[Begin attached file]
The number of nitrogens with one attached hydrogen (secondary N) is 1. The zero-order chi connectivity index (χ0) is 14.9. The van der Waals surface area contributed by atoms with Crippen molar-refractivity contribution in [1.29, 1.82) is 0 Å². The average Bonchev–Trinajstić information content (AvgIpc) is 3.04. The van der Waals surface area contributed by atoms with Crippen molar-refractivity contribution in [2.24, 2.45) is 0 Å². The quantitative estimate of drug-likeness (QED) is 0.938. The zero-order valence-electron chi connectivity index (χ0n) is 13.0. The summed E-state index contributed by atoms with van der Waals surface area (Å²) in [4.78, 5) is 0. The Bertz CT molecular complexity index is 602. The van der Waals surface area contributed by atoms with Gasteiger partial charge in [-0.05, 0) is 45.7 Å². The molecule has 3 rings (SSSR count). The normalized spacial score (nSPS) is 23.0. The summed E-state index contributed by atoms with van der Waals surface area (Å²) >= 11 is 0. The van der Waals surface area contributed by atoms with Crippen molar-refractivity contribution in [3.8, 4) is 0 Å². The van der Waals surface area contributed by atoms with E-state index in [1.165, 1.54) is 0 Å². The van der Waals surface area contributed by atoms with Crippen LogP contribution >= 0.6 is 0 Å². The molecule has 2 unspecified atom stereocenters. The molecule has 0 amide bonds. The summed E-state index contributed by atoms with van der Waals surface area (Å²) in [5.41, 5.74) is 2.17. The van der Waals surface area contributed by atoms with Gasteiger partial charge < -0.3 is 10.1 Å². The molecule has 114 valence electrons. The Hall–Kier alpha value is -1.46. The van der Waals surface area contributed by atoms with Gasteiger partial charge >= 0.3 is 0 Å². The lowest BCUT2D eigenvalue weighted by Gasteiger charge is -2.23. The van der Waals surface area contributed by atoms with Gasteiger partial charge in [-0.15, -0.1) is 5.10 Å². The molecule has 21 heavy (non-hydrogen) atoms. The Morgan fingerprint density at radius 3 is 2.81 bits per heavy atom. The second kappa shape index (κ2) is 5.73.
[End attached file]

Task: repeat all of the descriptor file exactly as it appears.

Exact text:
The number of nitrogens with one attached hydrogen (secondary N) is 1. The zero-order chi connectivity index (χ0) is 14.9. The van der Waals surface area contributed by atoms with Crippen molar-refractivity contribution in [1.29, 1.82) is 0 Å². The average Bonchev–Trinajstić information content (AvgIpc) is 3.04. The van der Waals surface area contributed by atoms with Crippen molar-refractivity contribution in [2.24, 2.45) is 0 Å². The quantitative estimate of drug-likeness (QED) is 0.938. The zero-order valence-electron chi connectivity index (χ0n) is 13.0. The summed E-state index contributed by atoms with van der Waals surface area (Å²) in [4.78, 5) is 0. The Bertz CT molecular complexity index is 602. The van der Waals surface area contributed by atoms with Gasteiger partial charge in [-0.05, 0) is 45.7 Å². The molecule has 3 rings (SSSR count). The normalized spacial score (nSPS) is 23.0. The summed E-state index contributed by atoms with van der Waals surface area (Å²) >= 11 is 0. The van der Waals surface area contributed by atoms with Crippen molar-refractivity contribution in [3.8, 4) is 0 Å². The van der Waals surface area contributed by atoms with E-state index in [1.165, 1.54) is 0 Å². The van der Waals surface area contributed by atoms with Crippen LogP contribution >= 0.6 is 0 Å². The molecule has 2 unspecified atom stereocenters. The molecule has 0 amide bonds. The summed E-state index contributed by atoms with van der Waals surface area (Å²) in [5.41, 5.74) is 2.17. The van der Waals surface area contributed by atoms with Gasteiger partial charge < -0.3 is 10.1 Å². The molecule has 114 valence electrons. The Hall–Kier alpha value is -1.46. The van der Waals surface area contributed by atoms with Gasteiger partial charge >= 0.3 is 0 Å². The lowest BCUT2D eigenvalue weighted by Gasteiger charge is -2.23. The van der Waals surface area contributed by atoms with Gasteiger partial charge in [-0.15, -0.1) is 5.10 Å². The molecule has 21 heavy (non-hydrogen) atoms. The Morgan fingerprint density at radius 3 is 2.81 bits per heavy atom. The second kappa shape index (κ2) is 5.73.